Disable third-party applications with a clean boot in Windows
Last updated on: 2021-04-26
Authored by: Pablo Moreno
This article describes how to perform a clean boot in Windows® to troubleshoot issues within the booting process.
Sometimes, installing an application or service might inadvertently create conflicts and interfere with other applications. This could lead to system crashes, error messages at startup, or poor CPU performance.
Using safe mode to restart can help. However, you can’t control which drivers and services safe mode starts, so it might not be useful for testing system behavior.
Instead, use a clean boot, which disables the programs and services that run when the computer starts. That way, you can see if there is something wrong with Windows or if those programs or services are causing the problems.
Note: Before starting, you should create a restore point in Windows or create a backup. Then, you can return to the previous configuration if something fails.
Perform a clean boot
To perform a clean boot, you must sign in to the computer as an administrator. Note the server might temporarily lose some functionality during this process, but it recovers when you boot it in standard mode.
Click Win+R to open the Run window, type
msconfigin the box, and click Enter.
On the Services tab in System Configuration, select Hide all Microsoft services and then select Disable all.
Note: Document the services currently configured to run at startup so you can enable them again after troubleshooting.
Click OK. When prompted to restart the computer, click Exit Without Restart on the pop-up warning window.
Click Ctrl+Shift+Esc to open the Task Manager and then select the Startup tab.
You have to disable startup applications individually because you can’t disable them simultaneously. Select each enabled app on the tab and click Disable.
Note: Keep track of the startup applications you disable so you can enable them after troubleshooting.
When you have disabled the applications, restart your computer. It should boot without any of those services or startup programs running.
Determine the cause of the problem after the clean boot
Is the problem still happening after the clean boot? If the problem has disappeared, then one of the deactivated applications or services is the culprit. Although the process is simple, it might take longer to identify which application or service is causing the problem.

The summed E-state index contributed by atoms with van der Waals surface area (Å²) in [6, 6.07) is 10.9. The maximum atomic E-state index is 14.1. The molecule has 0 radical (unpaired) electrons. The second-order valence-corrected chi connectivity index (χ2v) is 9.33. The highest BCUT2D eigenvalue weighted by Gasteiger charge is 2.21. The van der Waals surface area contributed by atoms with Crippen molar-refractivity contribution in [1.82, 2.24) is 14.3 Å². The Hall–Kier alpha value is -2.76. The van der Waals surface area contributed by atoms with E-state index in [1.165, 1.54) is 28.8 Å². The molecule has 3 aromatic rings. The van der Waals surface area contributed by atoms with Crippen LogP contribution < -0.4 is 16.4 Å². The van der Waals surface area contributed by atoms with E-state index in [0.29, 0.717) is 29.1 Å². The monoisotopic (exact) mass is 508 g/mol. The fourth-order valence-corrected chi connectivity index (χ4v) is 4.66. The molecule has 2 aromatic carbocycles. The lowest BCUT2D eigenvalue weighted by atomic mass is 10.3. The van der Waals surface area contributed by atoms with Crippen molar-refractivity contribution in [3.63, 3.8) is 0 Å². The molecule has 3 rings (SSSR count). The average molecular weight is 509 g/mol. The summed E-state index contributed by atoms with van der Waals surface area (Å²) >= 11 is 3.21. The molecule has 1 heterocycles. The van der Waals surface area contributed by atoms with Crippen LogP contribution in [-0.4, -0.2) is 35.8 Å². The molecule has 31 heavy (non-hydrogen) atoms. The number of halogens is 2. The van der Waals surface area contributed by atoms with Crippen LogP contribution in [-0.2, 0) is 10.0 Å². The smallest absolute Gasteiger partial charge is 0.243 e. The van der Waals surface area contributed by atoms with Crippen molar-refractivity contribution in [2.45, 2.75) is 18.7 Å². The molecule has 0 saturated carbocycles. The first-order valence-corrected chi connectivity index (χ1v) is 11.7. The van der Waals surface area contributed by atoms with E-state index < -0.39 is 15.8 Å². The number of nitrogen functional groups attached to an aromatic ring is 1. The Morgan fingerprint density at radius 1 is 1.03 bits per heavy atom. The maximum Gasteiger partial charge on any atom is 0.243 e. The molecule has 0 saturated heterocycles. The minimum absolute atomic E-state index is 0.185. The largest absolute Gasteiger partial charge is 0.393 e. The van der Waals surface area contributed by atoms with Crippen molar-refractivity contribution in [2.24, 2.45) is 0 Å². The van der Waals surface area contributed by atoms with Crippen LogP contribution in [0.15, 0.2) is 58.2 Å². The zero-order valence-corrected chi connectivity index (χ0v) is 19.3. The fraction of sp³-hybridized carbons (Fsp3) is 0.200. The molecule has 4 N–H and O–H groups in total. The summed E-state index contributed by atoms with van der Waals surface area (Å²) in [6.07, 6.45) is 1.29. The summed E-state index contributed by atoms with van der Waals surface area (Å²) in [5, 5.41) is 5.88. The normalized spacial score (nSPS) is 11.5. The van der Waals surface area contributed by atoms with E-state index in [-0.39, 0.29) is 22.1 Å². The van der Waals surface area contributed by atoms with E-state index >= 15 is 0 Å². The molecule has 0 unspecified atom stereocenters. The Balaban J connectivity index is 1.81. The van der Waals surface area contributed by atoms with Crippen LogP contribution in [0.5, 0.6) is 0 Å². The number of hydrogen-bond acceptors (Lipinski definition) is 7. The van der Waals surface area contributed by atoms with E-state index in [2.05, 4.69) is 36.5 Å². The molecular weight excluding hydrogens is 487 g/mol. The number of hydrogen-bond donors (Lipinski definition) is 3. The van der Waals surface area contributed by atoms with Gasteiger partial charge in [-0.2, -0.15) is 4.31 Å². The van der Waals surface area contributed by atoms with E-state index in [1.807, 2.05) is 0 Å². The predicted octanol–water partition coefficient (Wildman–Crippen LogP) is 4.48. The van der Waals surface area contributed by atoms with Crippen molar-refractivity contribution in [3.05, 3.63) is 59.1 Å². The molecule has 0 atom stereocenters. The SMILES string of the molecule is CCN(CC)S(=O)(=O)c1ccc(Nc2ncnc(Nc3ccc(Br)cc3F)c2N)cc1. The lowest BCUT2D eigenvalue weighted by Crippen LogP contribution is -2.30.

To do this, perform the following steps:
Go to the Services tab of the System Configuration window.
Activate and deactivate services and applications until you detect the problem. You can start by activating or deactivating half of the list of services and gradually eliminating the elements until you identify the cause of the problem.
Keep activating or deactivating services until you find the issue.
After you find which startup item or service caused the problem, you need to check for an update that might fix the problem or contact the program manufacturer to determine whether the problem has a resolution.
In the meantime, uninstall the program or run Windows with the problem item disabled. To do this, run the System Configuration utility and enable the other services and startup services and applications. Be sure to clear the check box for the problem item.
Reset the computer to start normally after clean boot troubleshooting
After you finish troubleshooting, follow these steps to reset the computer to start normally.
- Click Win+R to open the Run window. Type
msconfigin the box and click Enter.
- On the General tab, select Normal Startup.
- Click Services, clear the check box beside Hide all Microsoft services, and then click Enable all.
- Click Startup and Open Task Manager.
- In the Task Manager, enable all of your startup programs and click OK.
- When prompted to restart the computer, click Restart.
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